A New Era for Barnard Tap
The hiring of a legend promises change for the Barnard dance department.
By Eliza Rudalevige
After a full year of conspicuous and controversial absence from Barnard’s course offerings, tap dance is back in our studios with a new figurehead: Dormeshia, “the queen of tap.” Dormeshia, who has been dancing since the age of three, says that tap chose her, not the other way around. “The studio I would call home (originally called Universal Dance Theatre) was owned by a brother-sister team [Paul and Arlene Kennedy] who were lovers of dance; especially tap dance. I was eight when I started taking tap dance seriously, and twelve when I thought, ‘I want to do this for the rest of my life.’ I never put any parameters on what I’d do as a tap dancer. I just knew that I wanted to tap dance and that I wanted to do it well.”
Over the course of her career, Dormeshia has proven that her success cannot be either measured or constrained. She is an immensely respected tap educator and dancer, a recipient of both an Astaire and a Bessie award, a Broadway dancer since the age of thirteen, and the former personal tap coach of Michael Jackson.
Dormeshia’s appointment comes hot on the metal-clad heels of Barnard’s decision not to renew Margaret Morrison’s contract. At the time, Morrison was the Dance Department’s sole tap instructor, so the decision rocked the Columbia/Barnard tap community. Dancers and teachers alike questioned the motives of removing one of the department’s only historically Black art forms, especially in the midst of Black Lives Matter protests and the Barnard administration’s claims of commitment to combating racism. In a now-deleted open letter to Dean of Dance Paul Scolieri, Morrison detailed her disappointment in the department’s liquidation of the tap program, writing, “The [Tap] History course is one of the few in the department to teach the legacy of minstrelsy and anti-Black stereotypes and to address complex issues of race, gender, resistance, and stylistic innovation in American popular performance history.”
Kelly Peterson, BC ’23, the space coordinator of the campus tap group UnTapped, a self-proclaimed Dormeshia fan, and a former student of Professor Morrison, told me that she learned about Dormeshia’s work in Morrison’s class last spring. Peterson, who has been tapping since she was 10 and loves its “percussive element,” is excited to take Tap III with Dormeshia this summer, but mourns the loss of Morrison’s class, Tap as an American Art Form.
“I and other members of UnTapped … were all incredibly disappointed last spring when we found out Professor Morrison was no longer going to be teaching at Barnard,” Peterson said. “I was really worried that I wouldn’t ever be able to take another tap class at Barnard again.” Peterson added that Morrison’s course was unique in that it offered both a lecture and technique element, and that “being able to understand the history behind the steps we were practicing made it so much more interesting.” Course listings on Vergil suggest that a tap history class will no longer be offered, at least in the coming summer and fall terms.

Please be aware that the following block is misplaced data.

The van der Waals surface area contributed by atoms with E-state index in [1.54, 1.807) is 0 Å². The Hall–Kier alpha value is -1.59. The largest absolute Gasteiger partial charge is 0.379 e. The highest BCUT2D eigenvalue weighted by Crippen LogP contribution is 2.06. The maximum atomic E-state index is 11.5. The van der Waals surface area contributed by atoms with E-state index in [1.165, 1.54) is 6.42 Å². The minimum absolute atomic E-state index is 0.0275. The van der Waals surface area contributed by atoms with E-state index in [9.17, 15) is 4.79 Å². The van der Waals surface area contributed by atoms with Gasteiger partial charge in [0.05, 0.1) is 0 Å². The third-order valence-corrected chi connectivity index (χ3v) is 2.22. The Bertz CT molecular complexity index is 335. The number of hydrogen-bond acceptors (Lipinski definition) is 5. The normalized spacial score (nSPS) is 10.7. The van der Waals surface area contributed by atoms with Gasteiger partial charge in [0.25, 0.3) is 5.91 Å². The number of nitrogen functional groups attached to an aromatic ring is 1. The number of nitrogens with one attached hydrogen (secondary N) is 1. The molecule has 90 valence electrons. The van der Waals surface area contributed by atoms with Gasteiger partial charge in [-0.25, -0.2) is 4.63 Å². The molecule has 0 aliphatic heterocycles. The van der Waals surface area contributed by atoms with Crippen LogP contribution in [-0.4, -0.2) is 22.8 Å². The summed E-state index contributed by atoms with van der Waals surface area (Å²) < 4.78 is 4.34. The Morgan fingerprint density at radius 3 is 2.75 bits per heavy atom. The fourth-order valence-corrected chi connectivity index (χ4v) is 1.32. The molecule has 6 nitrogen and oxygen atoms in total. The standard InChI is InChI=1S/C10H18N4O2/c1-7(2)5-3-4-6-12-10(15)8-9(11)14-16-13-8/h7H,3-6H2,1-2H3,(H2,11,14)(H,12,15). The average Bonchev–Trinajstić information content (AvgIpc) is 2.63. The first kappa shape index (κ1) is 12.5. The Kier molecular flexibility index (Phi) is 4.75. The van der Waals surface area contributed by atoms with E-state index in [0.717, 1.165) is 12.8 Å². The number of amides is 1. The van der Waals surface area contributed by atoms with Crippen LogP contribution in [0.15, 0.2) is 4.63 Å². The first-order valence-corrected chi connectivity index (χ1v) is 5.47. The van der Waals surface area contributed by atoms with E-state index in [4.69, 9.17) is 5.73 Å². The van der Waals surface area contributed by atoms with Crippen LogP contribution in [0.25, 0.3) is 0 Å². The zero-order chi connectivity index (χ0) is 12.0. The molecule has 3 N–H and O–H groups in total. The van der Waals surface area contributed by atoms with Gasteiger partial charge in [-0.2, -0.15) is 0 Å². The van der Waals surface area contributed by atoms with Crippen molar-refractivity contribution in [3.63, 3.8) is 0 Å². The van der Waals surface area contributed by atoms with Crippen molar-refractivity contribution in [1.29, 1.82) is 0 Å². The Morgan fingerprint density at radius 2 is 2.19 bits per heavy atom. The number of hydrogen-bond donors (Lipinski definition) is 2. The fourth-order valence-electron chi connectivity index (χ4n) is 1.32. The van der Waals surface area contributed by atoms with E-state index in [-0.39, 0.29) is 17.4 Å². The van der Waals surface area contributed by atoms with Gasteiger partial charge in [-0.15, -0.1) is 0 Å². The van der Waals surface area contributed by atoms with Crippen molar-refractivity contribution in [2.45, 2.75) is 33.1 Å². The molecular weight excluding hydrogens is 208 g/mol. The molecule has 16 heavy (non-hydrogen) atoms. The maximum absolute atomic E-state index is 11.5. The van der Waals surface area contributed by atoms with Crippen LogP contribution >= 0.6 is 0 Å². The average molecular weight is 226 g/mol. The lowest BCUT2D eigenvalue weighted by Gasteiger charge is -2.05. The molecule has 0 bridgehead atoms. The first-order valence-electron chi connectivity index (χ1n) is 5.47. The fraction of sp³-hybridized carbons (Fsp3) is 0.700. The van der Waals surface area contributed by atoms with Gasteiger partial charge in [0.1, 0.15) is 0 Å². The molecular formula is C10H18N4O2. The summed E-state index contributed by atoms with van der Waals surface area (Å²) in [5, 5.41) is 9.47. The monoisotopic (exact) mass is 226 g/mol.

In addition to Dormeshia’s Tap I and Tap III, Barnard is offering a new lecture course, Dance in Africa, taught by new instructor Dr. Cécile Feza Bushidi. Although Barnard’s dance department has shown promising initiative with the introduction of these new dance courses rooted in Black history and taught by Black faculty, the foundations of the curriculum remain decidedly Eurocentric. The modern and ballet programs boast six levels each, yet Barnard only offers three levels each of jazz and tap, two of African dance, and one each of classical Indian and Afro-Cuban styles. On Vergil, an intermediate level of modern and ballet are listed as prerequisites for the beginner jazz course, in which lecturer Katiti King utilizes movement approaches of African, Afro-Carribean, East Indian, and Latin influence. For Tap I, the Dance Department website lists “Experience in any dance or movement form” as a requirement—the beginner levels of ballet and modern have no prerequisites at all. These requirements corroborate the narrative that modern and ballet are foundational, while other classes are not, and act as roadblocks for beginners who are looking to study more diverse styles.
Dormeshia ended our conversation with a thought: “Tap dance is as serious an art form as modern and ballet, but still has yet to be taken seriously at the college level. Some colleges offer tap as an elective. Others have student-run tap clubs or they have a tap class for the musical theater department. But it would be nice to see more extensive tap dance programs that focus on technique, improvisation, composition, the history of this amazing art form, as well as business and entrepreneurship.” The underlying problem, that collegiate tap is often overlooked in favor of styles that are historically exclusionary to BIPOC dancers, won’t be solved by adding a few classes, but it’s certainly a good start.